(30.) USACHPPM TG 273. Diagnosis and Treatment of Diseases of Tactical Importance to US Central Command. USA: February 2002. Accessed at http://chppm-www.apgea.army.mil/documents/ TG/TECHGUIDE/ TG273.pdf.
(31.) World Health Organization report. 2000--Acute haemorrhagic fever syndrome in Afghanistan. July 2000. Accessed at http://www.who.int /scr/don/2000_07_11/en.
(32.) UNICEF report. National diarrhea week gets underway in Afghanistan to reduce risk from major child killer. Kabul: May 2005.
(33.) Deployment Health Medical Center. Operation Enduring Freedom. USA: 2005. Accessed at http://www.pdhealth.mil/deployments/enduring-freedom/ concerns.asp.
(34.) UNHCR. Return to Afghanistan. 2005. Accessed at http://www.unhcr.ch /cgi-bin/texis/vtx/afghan.
(35.) ProMED-mail. Cholera in Afghanistan. 21 June 2005. Accessed at http://www.promedmail.org.
(36.) World Health Organization. WHO special report: Central Asia Crisis Unit. Geneva: 2001.
(37.) Gillini L, Seita A. Tuberculosis and HIV in the Eastern Mediterranean Region. Eastern Mediterranean Health Journal 2002;8(6):699-705.
(38.) Gezairy H, Hallaj Z. STD situation and activities in Afghanistan. Second Subregional Meeting for Development of National Sexually Transmitted Diseases Assessment. Monitoring and Control Plans. Cairo: 26-29 May 2003.
(39.) World Health Organization. Afghanistan Health Sector Profile 2002. A contribution to the debate on health sector recovery. 16 August 2002.
(40.) Andersson N, da Sousa SP, Paredes S. Social cost of landmines in four countries: Afghanistan, Bosnia, Cambodia and Mozambique. BMJ 1995;311:718-721.
(41.) Giannou C. Antipersonnel landmines: facts, fictions, and priorities. BMJ 1997;315:1453-4.
(42.) Simpson RA. Mission in Afghanistan. Med J Aust 2002;177(11-12):633-637.
(43.) Landmine Monitor 2000. Afghanistan: Landmine Fact Sheet. MAPA Monthly Progress Report. Afghanistan. December 2001.
(44.) Human Rights Watch. Landmine use in Afghanistan. New York: 2001. Accessed at http://www.hrw. org/backgrounder/arms/ landminesbck 1011.htm.
(45.) Bhutta ZA. Children of war: the real casualties of the Afghan conflict. BMJ 2002;324:349-352.
(46.) International Campaign to Ban Landmines. Landmine monitor report 2003. Human Rights Watch. New York: 2002.
(47.) Doucet I. The coward's war. Landmines and civilians. Medicine and War 1993;9:304-316.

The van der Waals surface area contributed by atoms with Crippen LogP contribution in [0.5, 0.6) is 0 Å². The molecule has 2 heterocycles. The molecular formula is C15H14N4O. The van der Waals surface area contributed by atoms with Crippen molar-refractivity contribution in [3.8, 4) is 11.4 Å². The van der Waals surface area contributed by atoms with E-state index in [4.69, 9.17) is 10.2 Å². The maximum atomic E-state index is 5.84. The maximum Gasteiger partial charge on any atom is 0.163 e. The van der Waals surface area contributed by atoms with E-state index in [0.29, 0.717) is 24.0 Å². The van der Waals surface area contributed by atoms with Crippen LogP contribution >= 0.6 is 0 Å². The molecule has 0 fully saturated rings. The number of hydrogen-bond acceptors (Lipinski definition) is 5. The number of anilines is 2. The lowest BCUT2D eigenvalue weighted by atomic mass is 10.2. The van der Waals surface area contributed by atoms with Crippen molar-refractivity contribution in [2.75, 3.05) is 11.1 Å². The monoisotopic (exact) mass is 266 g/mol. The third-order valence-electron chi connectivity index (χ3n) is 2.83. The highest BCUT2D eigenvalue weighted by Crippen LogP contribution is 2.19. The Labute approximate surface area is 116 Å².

(48.) Morbidity and Mortality Weekly Report. Injuries Associated with Landmines and Unexploded Ordnance--Afghanistan, 1997-2002. MMWR 2003;52(36):859-862.
(49.) Coleridge P. Disability in Afghanistan. UNDP/UNOPS Comprehensive Disabled
Afghans' Programme. Islamabad 1999.
(50.) Bilukha OO, Brennan M, Woodruff BA. Death and injury from landmines and unexploded ordnance in Afghanistan. JAMA 2003;290(5):650-3.
(51.) Centers for Disease Control and Prevention. Landmine-related injuries, 1993-1996. MMWR 1997;46:724-6.
(52.) Office of Humanitarian Demining Programs. Hidden killers: the global landmine crisis. U.S. Department of State. Bureau of Political Military Affairs. Washington DC: 1998.
(53.) Bowyer GW. Afghan war wounded: application of the Red Cross wound classification. J Trauma 1995;38(1):64-7.
(54.) Coupland RM, Korver A. Injuries from antipersonnel mines. The experience of the International Committee of the Red Cross. BMJ 1991;303:1509-1512.
(55.) Nasir K, Hyder AA, Shabaz CM. Injuries among Afghan refugees: review of evidence. Prehospital Disaster Med 2004;19(2):169-73.
(56.) Nechaev EA, Tutokhel AK, Gristanov AL, Kosachev ID. The surgical aspects of the lessons of the war in Afghanistan. Voen Med Zh 1991;8:7-12.
(57.) Epstein JE, Baird JK, Hoffman SL. Malaria prevention. Current Treatment Options in Infectious Diseases 2000;2:259-65.
(58.) Centers for Disease Control and Prevention. Health Information for International Travel 2008. International Medical Publishing Inc. USA: 2007.
(59.) KS 66027-1350. Operation Enduring Freedom II--handbook. Tactics, Techniques, and Procedures. Center for Army Lessons Learned. U.S. Army Training and Doctrine Command. Fort Leavenworth. December 2003.
(60.) Bilukha OO, Brennan M. Injuries and deaths caused by unexploded ordnance in Afghanistan: review of surveillance data, 1997-2002. BMJ 2005;330(7483):127-128.
Military Institute of Health Service
Department of Epidemiology and Tropical Medicine, Gdynia, Poland
Corresponding author: Lt. Col. Krzysztof Korzeniewski MD, PhD Military Institute of Health Service Department of Epidemiology and Tropical Medicine Grudzi_skiego St. 4 81-103 Gdynia 3, Poland
|Printer friendly Cite/link Email Feedback|
|Publication:||International Journal of Health Science|
|Date:||Jan 1, 2009|
|Previous Article:||Prevalence of infectious diseases in the population of United Nations soldiers in Lebanon.|
|Next Article:||Refusal of termination of life support in the intensive care unit of Mulago Hospital (Kampala, Uganda).|